In 1996 I wrote a piece that was published in a book called Wired Women about the gender gap in computer advertising. (Online version) At the time, the computer world was so awash in testosterone that the back pages of computer user magazines, like PC Magazine, were mainly adds for pornography. The message for women was clear: No Girls Allowed. Like this postcard ad for a mid-1990's bulletin board system, which said on the back:
No wasted time.
No irrelevant clutter.
For serious computer programmers and developers, BIX is the exclusive online club.
And one could add: no girls allowed.
I thought all of that was in the past, but ... nooooooooo. This Verizon Droid ad is just an updated version of that 1996 BBS advertisement.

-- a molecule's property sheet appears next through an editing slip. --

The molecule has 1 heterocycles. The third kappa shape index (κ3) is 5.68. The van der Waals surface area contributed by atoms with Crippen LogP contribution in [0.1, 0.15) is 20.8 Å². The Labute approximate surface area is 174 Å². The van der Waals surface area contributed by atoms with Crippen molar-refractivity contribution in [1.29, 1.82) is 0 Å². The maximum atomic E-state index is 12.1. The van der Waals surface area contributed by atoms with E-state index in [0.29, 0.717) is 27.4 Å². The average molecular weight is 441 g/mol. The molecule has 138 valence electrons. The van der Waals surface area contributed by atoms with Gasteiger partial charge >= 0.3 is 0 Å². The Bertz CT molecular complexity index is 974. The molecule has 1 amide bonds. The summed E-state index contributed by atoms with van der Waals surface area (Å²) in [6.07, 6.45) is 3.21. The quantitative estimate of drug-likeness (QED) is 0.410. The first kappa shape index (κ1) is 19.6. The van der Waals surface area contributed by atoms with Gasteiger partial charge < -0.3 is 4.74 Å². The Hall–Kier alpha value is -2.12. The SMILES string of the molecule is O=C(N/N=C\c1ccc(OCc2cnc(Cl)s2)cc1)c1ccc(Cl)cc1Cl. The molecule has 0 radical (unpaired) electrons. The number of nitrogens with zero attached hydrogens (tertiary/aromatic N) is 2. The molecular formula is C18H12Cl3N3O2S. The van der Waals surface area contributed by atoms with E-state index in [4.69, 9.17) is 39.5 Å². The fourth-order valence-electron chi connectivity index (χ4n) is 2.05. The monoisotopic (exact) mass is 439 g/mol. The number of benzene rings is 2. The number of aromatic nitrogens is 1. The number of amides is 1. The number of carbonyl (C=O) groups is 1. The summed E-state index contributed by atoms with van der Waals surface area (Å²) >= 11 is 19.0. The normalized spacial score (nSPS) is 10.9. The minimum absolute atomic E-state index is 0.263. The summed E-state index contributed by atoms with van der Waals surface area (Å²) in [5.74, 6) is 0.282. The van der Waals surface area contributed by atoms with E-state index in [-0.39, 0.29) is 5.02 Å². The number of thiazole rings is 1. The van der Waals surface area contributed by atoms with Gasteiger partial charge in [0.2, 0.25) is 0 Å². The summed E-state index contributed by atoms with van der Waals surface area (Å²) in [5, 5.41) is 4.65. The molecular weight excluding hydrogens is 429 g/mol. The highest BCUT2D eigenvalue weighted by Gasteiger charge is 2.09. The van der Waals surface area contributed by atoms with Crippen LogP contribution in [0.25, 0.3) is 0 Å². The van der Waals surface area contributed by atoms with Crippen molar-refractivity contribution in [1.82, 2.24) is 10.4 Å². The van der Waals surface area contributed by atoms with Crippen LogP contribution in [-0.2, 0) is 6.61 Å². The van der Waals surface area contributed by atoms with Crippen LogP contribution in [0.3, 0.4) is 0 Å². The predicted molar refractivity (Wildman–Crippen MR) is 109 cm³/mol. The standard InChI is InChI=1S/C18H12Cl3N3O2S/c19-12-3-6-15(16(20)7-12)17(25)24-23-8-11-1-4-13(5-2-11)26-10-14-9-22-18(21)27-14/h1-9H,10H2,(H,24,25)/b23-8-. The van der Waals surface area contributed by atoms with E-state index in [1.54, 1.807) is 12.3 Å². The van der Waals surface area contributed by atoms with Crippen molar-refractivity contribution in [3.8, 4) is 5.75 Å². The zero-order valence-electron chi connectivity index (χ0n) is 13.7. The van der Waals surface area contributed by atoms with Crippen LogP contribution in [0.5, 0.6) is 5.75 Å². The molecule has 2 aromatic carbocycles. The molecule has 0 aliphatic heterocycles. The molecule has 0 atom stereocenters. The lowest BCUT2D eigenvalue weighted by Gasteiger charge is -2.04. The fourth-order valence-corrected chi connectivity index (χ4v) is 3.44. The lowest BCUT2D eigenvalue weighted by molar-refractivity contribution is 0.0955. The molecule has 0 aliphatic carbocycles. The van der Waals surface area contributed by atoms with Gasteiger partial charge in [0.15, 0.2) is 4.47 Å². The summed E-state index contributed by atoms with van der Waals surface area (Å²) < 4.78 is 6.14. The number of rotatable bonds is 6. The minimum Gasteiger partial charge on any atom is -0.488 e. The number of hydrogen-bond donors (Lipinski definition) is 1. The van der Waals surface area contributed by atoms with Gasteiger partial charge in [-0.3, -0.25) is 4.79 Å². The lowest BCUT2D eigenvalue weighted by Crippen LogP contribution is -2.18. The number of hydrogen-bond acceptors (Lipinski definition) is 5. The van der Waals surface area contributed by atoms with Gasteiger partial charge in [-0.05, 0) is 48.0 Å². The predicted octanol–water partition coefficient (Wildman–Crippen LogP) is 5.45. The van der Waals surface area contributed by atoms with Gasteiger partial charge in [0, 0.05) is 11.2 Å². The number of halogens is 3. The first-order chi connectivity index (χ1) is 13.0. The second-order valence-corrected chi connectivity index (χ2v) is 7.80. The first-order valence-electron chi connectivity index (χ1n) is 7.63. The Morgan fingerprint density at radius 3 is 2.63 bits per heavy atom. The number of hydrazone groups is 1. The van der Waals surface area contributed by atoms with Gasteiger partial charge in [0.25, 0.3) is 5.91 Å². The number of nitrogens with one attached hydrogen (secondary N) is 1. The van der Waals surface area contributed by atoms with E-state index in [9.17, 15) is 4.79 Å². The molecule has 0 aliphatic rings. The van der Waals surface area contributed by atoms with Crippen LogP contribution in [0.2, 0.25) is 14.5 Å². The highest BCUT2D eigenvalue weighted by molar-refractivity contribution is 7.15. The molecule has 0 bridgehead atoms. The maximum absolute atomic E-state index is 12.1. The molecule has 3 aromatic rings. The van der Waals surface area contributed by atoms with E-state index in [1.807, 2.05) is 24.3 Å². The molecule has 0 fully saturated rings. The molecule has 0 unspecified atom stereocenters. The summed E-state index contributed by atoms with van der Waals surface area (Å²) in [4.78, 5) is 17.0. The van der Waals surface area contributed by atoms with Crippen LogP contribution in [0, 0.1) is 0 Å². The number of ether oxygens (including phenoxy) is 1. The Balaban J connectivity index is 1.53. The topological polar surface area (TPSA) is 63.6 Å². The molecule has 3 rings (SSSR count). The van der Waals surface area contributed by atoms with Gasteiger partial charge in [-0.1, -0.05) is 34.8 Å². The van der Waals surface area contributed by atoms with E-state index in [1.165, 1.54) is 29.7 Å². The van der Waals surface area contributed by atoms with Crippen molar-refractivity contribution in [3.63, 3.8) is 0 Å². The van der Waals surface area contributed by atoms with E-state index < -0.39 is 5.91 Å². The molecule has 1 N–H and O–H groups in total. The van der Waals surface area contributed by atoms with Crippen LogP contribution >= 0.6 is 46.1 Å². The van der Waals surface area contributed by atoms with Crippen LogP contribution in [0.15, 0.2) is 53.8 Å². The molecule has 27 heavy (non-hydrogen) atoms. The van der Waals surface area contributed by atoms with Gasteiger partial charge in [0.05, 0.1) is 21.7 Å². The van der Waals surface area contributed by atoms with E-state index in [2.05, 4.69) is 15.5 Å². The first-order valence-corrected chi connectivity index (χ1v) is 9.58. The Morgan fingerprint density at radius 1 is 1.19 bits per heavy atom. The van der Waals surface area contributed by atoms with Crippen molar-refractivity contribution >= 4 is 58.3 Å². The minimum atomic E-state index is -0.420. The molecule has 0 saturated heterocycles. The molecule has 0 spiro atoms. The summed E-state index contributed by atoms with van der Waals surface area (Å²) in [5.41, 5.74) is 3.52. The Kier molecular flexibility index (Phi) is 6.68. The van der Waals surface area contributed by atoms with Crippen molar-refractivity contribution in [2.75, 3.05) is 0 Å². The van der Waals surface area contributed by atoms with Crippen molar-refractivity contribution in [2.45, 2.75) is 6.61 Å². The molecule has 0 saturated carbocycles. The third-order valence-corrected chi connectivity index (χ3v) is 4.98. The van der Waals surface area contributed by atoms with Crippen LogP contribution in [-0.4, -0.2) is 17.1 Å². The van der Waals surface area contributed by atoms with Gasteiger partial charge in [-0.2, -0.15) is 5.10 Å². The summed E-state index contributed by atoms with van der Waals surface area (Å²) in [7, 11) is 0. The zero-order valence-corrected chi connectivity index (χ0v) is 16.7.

Not only should the phone not be pretty (so maybe Ugly Betty would be acceptable), but it is not a "tiara-wearing digitally clueless beauty pageant queen" and, as the women puts on her lipstick in the street, "it's not a princess, it's a robot." I don't want to go so far as to assume that the attack on the fashion-plate male manikins equals homophobia, but the ending salvo of "It trades hair-do for can-do" is eerily reminiscent of the image above.